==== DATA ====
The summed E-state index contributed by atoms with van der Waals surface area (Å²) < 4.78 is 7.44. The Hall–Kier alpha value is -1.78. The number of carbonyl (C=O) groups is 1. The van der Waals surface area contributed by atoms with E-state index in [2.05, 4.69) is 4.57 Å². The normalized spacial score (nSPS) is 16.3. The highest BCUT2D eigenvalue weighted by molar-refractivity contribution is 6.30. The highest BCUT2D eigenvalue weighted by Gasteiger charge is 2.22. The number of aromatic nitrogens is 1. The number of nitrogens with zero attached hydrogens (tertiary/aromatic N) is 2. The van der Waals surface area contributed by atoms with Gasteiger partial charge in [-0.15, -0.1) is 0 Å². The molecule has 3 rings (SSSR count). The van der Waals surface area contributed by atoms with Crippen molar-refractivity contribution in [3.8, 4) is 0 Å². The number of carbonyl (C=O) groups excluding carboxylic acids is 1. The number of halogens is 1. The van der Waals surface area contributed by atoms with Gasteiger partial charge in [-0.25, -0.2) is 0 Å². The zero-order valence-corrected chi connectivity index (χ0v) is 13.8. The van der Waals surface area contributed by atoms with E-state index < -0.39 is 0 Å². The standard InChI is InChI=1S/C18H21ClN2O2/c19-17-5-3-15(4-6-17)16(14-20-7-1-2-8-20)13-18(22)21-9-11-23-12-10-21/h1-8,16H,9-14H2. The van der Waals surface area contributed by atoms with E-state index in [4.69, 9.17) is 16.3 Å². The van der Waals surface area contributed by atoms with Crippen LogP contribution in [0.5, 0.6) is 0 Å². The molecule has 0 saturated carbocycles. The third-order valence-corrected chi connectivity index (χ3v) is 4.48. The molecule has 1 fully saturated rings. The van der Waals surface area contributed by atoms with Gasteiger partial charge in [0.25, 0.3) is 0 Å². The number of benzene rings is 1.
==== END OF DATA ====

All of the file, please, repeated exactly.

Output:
The summed E-state index contributed by atoms with van der Waals surface area (Å²) < 4.78 is 7.44. The Hall–Kier alpha value is -1.78. The number of carbonyl (C=O) groups is 1. The van der Waals surface area contributed by atoms with E-state index in [2.05, 4.69) is 4.57 Å². The normalized spacial score (nSPS) is 16.3. The highest BCUT2D eigenvalue weighted by molar-refractivity contribution is 6.30. The highest BCUT2D eigenvalue weighted by Gasteiger charge is 2.22. The number of aromatic nitrogens is 1. The number of nitrogens with zero attached hydrogens (tertiary/aromatic N) is 2. The van der Waals surface area contributed by atoms with Gasteiger partial charge in [-0.15, -0.1) is 0 Å². The molecule has 3 rings (SSSR count). The van der Waals surface area contributed by atoms with Crippen molar-refractivity contribution in [3.8, 4) is 0 Å². The number of carbonyl (C=O) groups excluding carboxylic acids is 1. The number of halogens is 1. The van der Waals surface area contributed by atoms with Gasteiger partial charge in [-0.25, -0.2) is 0 Å². The zero-order valence-corrected chi connectivity index (χ0v) is 13.8. The van der Waals surface area contributed by atoms with E-state index < -0.39 is 0 Å². The standard InChI is InChI=1S/C18H21ClN2O2/c19-17-5-3-15(4-6-17)16(14-20-7-1-2-8-20)13-18(22)21-9-11-23-12-10-21/h1-8,16H,9-14H2. The van der Waals surface area contributed by atoms with E-state index in [4.69, 9.17) is 16.3 Å². The van der Waals surface area contributed by atoms with Crippen LogP contribution in [0.5, 0.6) is 0 Å². The molecule has 0 saturated carbocycles. The third-order valence-corrected chi connectivity index (χ3v) is 4.48. The molecule has 1 fully saturated rings. The van der Waals surface area contributed by atoms with Gasteiger partial charge in [0.25, 0.3) is 0 Å². The number of benzene rings is 1.